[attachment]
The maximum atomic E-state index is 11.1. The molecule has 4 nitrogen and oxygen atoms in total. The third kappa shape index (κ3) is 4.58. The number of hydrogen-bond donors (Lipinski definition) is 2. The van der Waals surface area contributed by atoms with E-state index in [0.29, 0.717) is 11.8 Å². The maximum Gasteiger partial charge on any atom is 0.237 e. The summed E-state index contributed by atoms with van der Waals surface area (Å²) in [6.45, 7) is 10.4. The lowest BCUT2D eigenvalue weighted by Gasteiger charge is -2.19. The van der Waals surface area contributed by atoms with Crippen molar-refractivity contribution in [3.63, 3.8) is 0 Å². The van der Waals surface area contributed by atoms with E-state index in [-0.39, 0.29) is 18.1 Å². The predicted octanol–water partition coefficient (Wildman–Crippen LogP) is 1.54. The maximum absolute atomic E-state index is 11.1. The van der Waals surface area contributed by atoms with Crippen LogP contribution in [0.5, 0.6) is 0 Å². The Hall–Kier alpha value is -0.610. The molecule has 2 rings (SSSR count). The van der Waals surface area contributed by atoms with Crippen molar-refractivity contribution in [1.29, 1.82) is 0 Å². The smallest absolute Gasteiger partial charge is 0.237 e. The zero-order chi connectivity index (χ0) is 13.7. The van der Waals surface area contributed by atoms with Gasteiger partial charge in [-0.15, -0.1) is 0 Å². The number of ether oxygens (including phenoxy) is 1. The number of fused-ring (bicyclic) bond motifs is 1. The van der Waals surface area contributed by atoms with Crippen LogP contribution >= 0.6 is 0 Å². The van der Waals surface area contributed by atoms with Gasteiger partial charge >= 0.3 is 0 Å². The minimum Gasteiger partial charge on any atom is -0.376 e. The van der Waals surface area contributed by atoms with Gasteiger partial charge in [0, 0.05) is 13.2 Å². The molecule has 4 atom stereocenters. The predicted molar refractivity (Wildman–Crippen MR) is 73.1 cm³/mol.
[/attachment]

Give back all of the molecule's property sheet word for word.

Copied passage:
The maximum atomic E-state index is 11.1. The molecule has 4 nitrogen and oxygen atoms in total. The third kappa shape index (κ3) is 4.58. The number of hydrogen-bond donors (Lipinski definition) is 2. The van der Waals surface area contributed by atoms with E-state index in [0.29, 0.717) is 11.8 Å². The maximum Gasteiger partial charge on any atom is 0.237 e. The summed E-state index contributed by atoms with van der Waals surface area (Å²) in [6.45, 7) is 10.4. The lowest BCUT2D eigenvalue weighted by Gasteiger charge is -2.19. The van der Waals surface area contributed by atoms with Crippen molar-refractivity contribution in [3.63, 3.8) is 0 Å². The van der Waals surface area contributed by atoms with E-state index in [-0.39, 0.29) is 18.1 Å². The predicted octanol–water partition coefficient (Wildman–Crippen LogP) is 1.54. The maximum absolute atomic E-state index is 11.1. The van der Waals surface area contributed by atoms with Crippen LogP contribution in [0.5, 0.6) is 0 Å². The Hall–Kier alpha value is -0.610. The molecule has 2 rings (SSSR count). The van der Waals surface area contributed by atoms with Crippen molar-refractivity contribution in [1.29, 1.82) is 0 Å². The smallest absolute Gasteiger partial charge is 0.237 e. The zero-order chi connectivity index (χ0) is 13.7. The van der Waals surface area contributed by atoms with Gasteiger partial charge in [-0.15, -0.1) is 0 Å². The number of ether oxygens (including phenoxy) is 1. The number of fused-ring (bicyclic) bond motifs is 1. The van der Waals surface area contributed by atoms with Crippen LogP contribution >= 0.6 is 0 Å². The van der Waals surface area contributed by atoms with Gasteiger partial charge >= 0.3 is 0 Å². The minimum Gasteiger partial charge on any atom is -0.376 e. The van der Waals surface area contributed by atoms with Gasteiger partial charge in [0, 0.05) is 13.2 Å². The molecule has 4 atom stereocenters. The predicted molar refractivity (Wildman–Crippen MR) is 73.1 cm³/mol.